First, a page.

GOP Rep. Jim Jordan says it’s ‘wrong’ for Senate Republicans to work with Democrats on Biden-endorsed bills | Today Headlines

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Ohio Rep. Jim Jordan during a hearing on the threat to individual liberties in a post-Roe world.Tasos Katopodis/Getty Images

  • Jordan says GOP senators should not work with Democrats to pass Biden-backed bipartisan bills.

  • “I wish they didn’t,” the Ohio lawmaker said of his Republican counterparts in the upper house.

  • Kevin McCarthy has taken a stand against much of Biden’s agenda, much to Jordan’s delight.

When President Joe Biden walked into the Oval Office last year, he expressed his commitment to working across the aisle with Republicans to craft legislation — something he has practiced over the course of his 36-year career in the Senate.

From last year’s bipartisan $1.2 trillion infrastructure package to a recent $52 billion chip funding bill, the administration has scored major successes in drawing support from Democrats and Republicans and breaking some of the filibuster that has become an all-too-common form of blocking legislation in recent years.

However, the wave of consensus is not going too well with Rep. Jim Jordan, the conservative Republican from Ohio and longtime ally of former President Donald Trump who could play a major role in Congress next year if the Republicans regain control of the House.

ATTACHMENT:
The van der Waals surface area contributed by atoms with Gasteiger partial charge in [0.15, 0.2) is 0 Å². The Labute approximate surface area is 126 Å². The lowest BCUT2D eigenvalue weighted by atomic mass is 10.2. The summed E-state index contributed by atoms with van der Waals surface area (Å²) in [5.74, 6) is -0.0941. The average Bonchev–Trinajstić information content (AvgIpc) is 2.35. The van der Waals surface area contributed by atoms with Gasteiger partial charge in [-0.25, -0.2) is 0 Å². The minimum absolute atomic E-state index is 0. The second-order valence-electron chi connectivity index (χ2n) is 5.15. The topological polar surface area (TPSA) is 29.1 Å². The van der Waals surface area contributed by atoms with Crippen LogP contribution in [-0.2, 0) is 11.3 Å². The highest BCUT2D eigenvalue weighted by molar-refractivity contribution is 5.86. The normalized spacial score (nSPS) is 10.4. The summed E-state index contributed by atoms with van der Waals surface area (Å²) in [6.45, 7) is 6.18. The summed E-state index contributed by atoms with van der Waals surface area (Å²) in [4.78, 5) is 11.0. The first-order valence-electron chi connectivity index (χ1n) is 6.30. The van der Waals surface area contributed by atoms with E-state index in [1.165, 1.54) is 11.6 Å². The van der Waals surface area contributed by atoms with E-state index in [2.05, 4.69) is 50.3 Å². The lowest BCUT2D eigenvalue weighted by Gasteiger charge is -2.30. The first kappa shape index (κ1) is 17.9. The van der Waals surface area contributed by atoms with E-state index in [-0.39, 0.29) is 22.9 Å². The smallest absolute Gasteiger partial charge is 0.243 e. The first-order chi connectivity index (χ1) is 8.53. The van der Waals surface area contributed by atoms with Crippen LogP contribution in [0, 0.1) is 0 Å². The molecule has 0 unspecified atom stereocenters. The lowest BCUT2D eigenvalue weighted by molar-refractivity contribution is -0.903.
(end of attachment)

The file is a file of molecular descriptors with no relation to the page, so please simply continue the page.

Jordan recently told Politico that Senate Republicans who join their Democratic counterparts in supporting Biden-backed legislation are “wrong.”

“I wish they didn’t,” the lawmaker said of his GOP counterparts in the upper house.

While Senate Minority Leader Mitch McConnell of Kentucky — known for his sharp partisan maneuverings from Supreme Court appointees to GOP-led tax plans — has been a surprising supporter of some of the Biden-approved laws, the House leader Congressman minority Kevin McCarthy of California led his caucus against most items on the administration’s agenda.

Jordan praised McCarthy for taking such a stance, telling Politico the GOP leader was “on the side of the American people.”

The Ohio Republican then argued that voters did not like the bipartisan legislation coming out of Congress.

“Look at all the pushbacks,” he added.

McCarthy opposed both the bipartisan infrastructure bill and the CHIPS Act of 2022.

However, some Senate Republicans are wary of McCarthy’s approach to passing legislation, frustrated that he can vote down good bills and allow Democrats to portray the party as hardline.

GOP Sen. Shelley Moore Capito, who represents West Virginia alongside her Democratic counterpart, Sen. Joe Manchin, expressed such reservations.

“I wish [McCarthy] would look more deeply into some of the issues that we came together on, understanding that they might want to make changes,” she told Politico. “Being unilaterally against? I prefer to get things done, let’s put it that way.”

Read the original article on Business Insider

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